Last Saturday we gave a presentation at the 6th typography meeting in Aveiro, Portugal. The theme of this year’s conference was “perception”.
Our talk was titled “Tricked!” – we attempted to explain how our eyes and brains play a lot of tricks as we read, and manipulate the visual information even before it reaches our conscious thinking. We talked about cultural aspects (how our background biases what we see), as well as perception psychology.
One part of the presentation demonstrated the necessary visual corrections of letters step by step so they look as intended. We think it could serve as an overview of the “anti-tricks” that can be found in every font, so we created an animated gif and a PDF for download.
Earlier this year, we were asked by visual artist Anna Schuleit Haber to take part in her Fitchburg Alphabet project. For 26 days, one letter designed by a different designer is being shown on the front page of Fitchburg’s daily newspaper each day.
Last week we started the pre-order for our book “Size-specific adjustments to type designs”. Here, we would like to share a part of the content to give you a better idea of the book. This post is based on a section taken from Chapter 5: Perception psychology and reading research (full table of contents here).
Last week we started the pre-order for our book “Size-specific adjustments to type designs”. Here, we would like to share a part of the content to give you a better idea of the book. This sample is “Suppression and emphasis of features”, a section from Chapter 6: Design advice (full table of contents here). Keep in mind that this is just one of several techniques to optimize a type design for different sizes.
→ Update: You can now order the book.
With a little delay, we are coming close to finalizing this project. The book has been proof-read by Sally Kerrigan, and the foreword is being written by Christian Schwartz.
The original version of this paper was written as part of Tim Ahrens’ MA in Typeface Design at the University of Reading in 2007. Tim first became engaged in the issue of optical sizes while he worked on the digitization and redesign of the Leipziger Antiqua (published as JAF Lapture in 2004). Through the project, he realised that although size-specific adjustments were commonly practiced for 500 years of metal type printing, not much documentation was available on the subject. This lead him to research and write about it himself, in the hope that the outcome would become a useful source for practitioners who wish to create fonts with size specific styles. The book looks into type history and perception psychology, and analyses designs by old masters as well as numerous contemporary designers.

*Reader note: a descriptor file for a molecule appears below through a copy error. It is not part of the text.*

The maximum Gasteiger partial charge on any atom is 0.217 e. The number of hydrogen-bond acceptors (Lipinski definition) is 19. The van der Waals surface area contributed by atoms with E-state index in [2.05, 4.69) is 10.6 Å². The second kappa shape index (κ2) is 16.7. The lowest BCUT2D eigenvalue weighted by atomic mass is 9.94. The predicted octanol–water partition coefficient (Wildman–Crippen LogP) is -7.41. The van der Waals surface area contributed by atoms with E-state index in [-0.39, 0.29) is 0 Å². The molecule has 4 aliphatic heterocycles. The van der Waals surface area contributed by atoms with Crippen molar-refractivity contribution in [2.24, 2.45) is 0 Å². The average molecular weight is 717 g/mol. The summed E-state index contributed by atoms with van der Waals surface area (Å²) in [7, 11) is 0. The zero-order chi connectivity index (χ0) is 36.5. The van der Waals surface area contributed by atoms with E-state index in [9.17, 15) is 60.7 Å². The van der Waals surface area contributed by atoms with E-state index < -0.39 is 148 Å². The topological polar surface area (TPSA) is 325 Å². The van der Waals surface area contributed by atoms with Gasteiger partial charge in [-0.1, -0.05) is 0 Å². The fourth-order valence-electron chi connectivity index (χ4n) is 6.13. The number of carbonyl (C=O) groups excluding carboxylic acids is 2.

As pointed out by Stepen Coles yesterday, Ars Technica wrote about a modified version of Lucida Grande, “optimized for Retina displays”, in their review of the new Mac OS 10.9 “Mavericks”. So, what exactly could make a font “optimized for Retina” and which modifications did Apple make?
Last week, the Chicago Tribune launched Blue Sky Innovation — a website and newsletter which offer news and information about Chicago’s growing business innovation, technology and entrepreneurial scene.
The design team has chosen JAF Bernina Sans for their brand new logo. The designer Nick Tann wrote an article explaining why they picked the font.
While everyone else seemed to be heading to the ATypI conference in Amsterdam yesterday, JAF spent a day in Hamburg.
We have been digitizing a very peculiar typeface called “Johannes-Type”. We first came accross this typeface in the specimen book 50 der schönsten Schriften aus 100 Jahren Schaffen 1833–1933 from the Genzsch & Heyse type foundry in Hamburg.
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Yesterday I spoke about webfonts and web typography at the brand new Apple Store Kurfürstendamm in Berlin. Quite an impressive venue!.
→ Update: You can now order the book.
We are happy to announce that we are in the process of updating and re-publishing Tim’s book on optical sizes, currently titled “Size-specific adjustments to type designs”. We have been constantly asked about the availability of the book, but the book has been extremely difficult to obtain. Furthermore, it was overpriced since the book was produced “print-on-demand”. Finally, we got out of the contract, and we are updating the book with new materials and a re-designed layout.